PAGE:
translation of their relics under Theodosius, in 479, may have given

rise to the fable. And this I think probable enough. The story of

long sleepers and the number seven connected with it is ancient

enough, and dates from heathen mythology.

Like many another ancient myth, it was laid hold of by Christian hands

and baptized.

Pliny relates the story of Epimenides the epic poet, who, when tending

his sheep one hot day, wearied and oppressed with slumber, retreated

into a cave, where he fell asleep. After fifty-seven years he awoke,

and found every thing changed. His brother, whom he had left a

stripling, was now a hoary man.

Epimenides was reckoned one of the seven sages by those who exclude

Periander. He flourished in the time of Solon. After his death, at the

age of two hundred and eighty-nine, he was revered as a god, and

honored especially by the Athenians.

This story is a version of the older legend of the perpetual sleep of

the shepherd Endymion, who was thus preserved in unfading youth and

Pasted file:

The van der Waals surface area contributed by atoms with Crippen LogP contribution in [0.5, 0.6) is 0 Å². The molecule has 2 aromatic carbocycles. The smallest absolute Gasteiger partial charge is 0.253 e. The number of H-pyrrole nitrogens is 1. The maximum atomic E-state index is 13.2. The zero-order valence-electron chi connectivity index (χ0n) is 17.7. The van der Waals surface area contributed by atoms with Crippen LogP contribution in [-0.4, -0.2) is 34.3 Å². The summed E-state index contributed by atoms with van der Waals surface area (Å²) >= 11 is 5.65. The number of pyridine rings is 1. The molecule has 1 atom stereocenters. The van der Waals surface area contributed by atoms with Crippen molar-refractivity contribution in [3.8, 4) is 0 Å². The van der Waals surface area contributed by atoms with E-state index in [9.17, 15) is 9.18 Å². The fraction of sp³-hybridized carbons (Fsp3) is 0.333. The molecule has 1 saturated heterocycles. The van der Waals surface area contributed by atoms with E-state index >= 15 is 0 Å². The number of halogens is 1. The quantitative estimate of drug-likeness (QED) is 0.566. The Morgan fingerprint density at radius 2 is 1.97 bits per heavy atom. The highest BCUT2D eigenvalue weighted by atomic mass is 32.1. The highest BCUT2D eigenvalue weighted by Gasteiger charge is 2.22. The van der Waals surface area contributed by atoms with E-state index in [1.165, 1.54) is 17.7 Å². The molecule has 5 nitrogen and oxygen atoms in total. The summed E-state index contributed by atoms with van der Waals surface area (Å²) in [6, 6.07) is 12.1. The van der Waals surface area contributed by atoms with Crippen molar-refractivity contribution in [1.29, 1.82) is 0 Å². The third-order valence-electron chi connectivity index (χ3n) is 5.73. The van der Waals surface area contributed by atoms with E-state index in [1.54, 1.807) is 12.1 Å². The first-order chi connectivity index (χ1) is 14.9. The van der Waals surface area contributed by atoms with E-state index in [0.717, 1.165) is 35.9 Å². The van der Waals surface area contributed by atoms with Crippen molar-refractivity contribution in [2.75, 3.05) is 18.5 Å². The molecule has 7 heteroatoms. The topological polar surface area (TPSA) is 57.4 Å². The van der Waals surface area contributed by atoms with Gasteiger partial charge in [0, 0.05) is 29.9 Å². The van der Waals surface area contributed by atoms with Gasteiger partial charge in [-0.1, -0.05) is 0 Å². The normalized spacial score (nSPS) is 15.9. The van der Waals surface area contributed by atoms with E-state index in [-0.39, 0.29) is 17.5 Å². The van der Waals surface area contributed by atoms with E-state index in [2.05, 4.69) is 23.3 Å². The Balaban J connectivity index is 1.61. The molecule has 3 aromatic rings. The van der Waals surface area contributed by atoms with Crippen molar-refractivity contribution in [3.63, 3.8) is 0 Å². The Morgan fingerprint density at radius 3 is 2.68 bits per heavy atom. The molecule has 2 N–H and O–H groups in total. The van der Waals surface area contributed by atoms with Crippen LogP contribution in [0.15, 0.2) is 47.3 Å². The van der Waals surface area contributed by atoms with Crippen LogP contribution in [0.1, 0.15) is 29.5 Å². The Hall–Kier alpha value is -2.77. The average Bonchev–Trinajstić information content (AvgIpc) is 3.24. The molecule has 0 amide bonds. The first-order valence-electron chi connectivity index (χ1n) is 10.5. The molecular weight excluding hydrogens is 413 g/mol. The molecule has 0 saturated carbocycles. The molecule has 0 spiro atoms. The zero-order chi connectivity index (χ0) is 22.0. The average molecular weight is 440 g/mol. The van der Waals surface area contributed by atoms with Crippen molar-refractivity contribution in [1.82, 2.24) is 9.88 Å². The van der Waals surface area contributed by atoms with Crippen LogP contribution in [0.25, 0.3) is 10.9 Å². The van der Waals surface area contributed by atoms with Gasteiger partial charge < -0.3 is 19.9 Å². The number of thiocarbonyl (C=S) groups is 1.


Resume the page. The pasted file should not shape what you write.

beauty by Jupiter.

According to an Arabic legend, St. George thrice rose from his grave,

and was thrice slain.

In Scandinavian mythology we have Siegfrid or Sigurd thus resting,

and awaiting his call to come forth and fight. Charlemagne sleeps in

the Odenberg in Hess, or in the Untersberg near Salzburg, seated on

his throne, with his crown on his head and his sword at his side,

waiting till the times of Antichrist are fulfilled, when he will wake

and burst forth to avenge the blood of the saints. Ogier the Dane, or

Olger Dansk, will in like manner shake off his slumber and come forth

from the dream-land of Avallon to avenge the right--O that he had

shown himself in the Schleswig-Holstein war!

Well do I remember, as a child, contemplating with wondering awe the

great KyffhA¤userberg in Thuringia, for therein, I was told, slept

Frederic Barbarossa and his six knights. A shepherd once penetrated

into the heart of the mountain by a cave, and discovered therein a

hall where sat the emperor at a stone table, and his red beard had

grown through the slab. At the tread of the shepherd Frederic awoke